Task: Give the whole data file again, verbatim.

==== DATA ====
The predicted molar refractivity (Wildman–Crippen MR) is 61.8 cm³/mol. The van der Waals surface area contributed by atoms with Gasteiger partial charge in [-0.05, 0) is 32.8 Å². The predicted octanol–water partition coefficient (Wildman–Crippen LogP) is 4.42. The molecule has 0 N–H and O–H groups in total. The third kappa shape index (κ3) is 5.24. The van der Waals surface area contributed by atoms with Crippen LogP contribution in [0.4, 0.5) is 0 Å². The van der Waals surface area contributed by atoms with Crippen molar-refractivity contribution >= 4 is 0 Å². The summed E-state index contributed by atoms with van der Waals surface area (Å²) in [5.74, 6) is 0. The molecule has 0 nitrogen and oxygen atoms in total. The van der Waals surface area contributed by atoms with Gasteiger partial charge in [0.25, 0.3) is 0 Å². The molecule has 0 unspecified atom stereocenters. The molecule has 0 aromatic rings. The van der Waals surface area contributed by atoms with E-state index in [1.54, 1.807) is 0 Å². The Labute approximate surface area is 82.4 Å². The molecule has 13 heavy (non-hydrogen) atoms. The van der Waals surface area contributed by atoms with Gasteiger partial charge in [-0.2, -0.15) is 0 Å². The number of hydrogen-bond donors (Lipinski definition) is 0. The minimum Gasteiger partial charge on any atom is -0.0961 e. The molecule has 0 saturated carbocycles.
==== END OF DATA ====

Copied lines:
The predicted molar refractivity (Wildman–Crippen MR) is 61.8 cm³/mol. The van der Waals surface area contributed by atoms with Gasteiger partial charge in [-0.05, 0) is 32.8 Å². The predicted octanol–water partition coefficient (Wildman–Crippen LogP) is 4.42. The molecule has 0 N–H and O–H groups in total. The third kappa shape index (κ3) is 5.24. The van der Waals surface area contributed by atoms with Crippen LogP contribution in [0.4, 0.5) is 0 Å². The van der Waals surface area contributed by atoms with Crippen molar-refractivity contribution >= 4 is 0 Å². The summed E-state index contributed by atoms with van der Waals surface area (Å²) in [5.74, 6) is 0. The molecule has 0 nitrogen and oxygen atoms in total. The van der Waals surface area contributed by atoms with Gasteiger partial charge in [0.25, 0.3) is 0 Å². The molecule has 0 unspecified atom stereocenters. The molecule has 0 aromatic rings. The van der Waals surface area contributed by atoms with E-state index in [1.54, 1.807) is 0 Å². The Labute approximate surface area is 82.4 Å². The molecule has 13 heavy (non-hydrogen) atoms. The van der Waals surface area contributed by atoms with Gasteiger partial charge in [-0.2, -0.15) is 0 Å². The number of hydrogen-bond donors (Lipinski definition) is 0. The minimum Gasteiger partial charge on any atom is -0.0961 e. The molecule has 0 saturated carbocycles.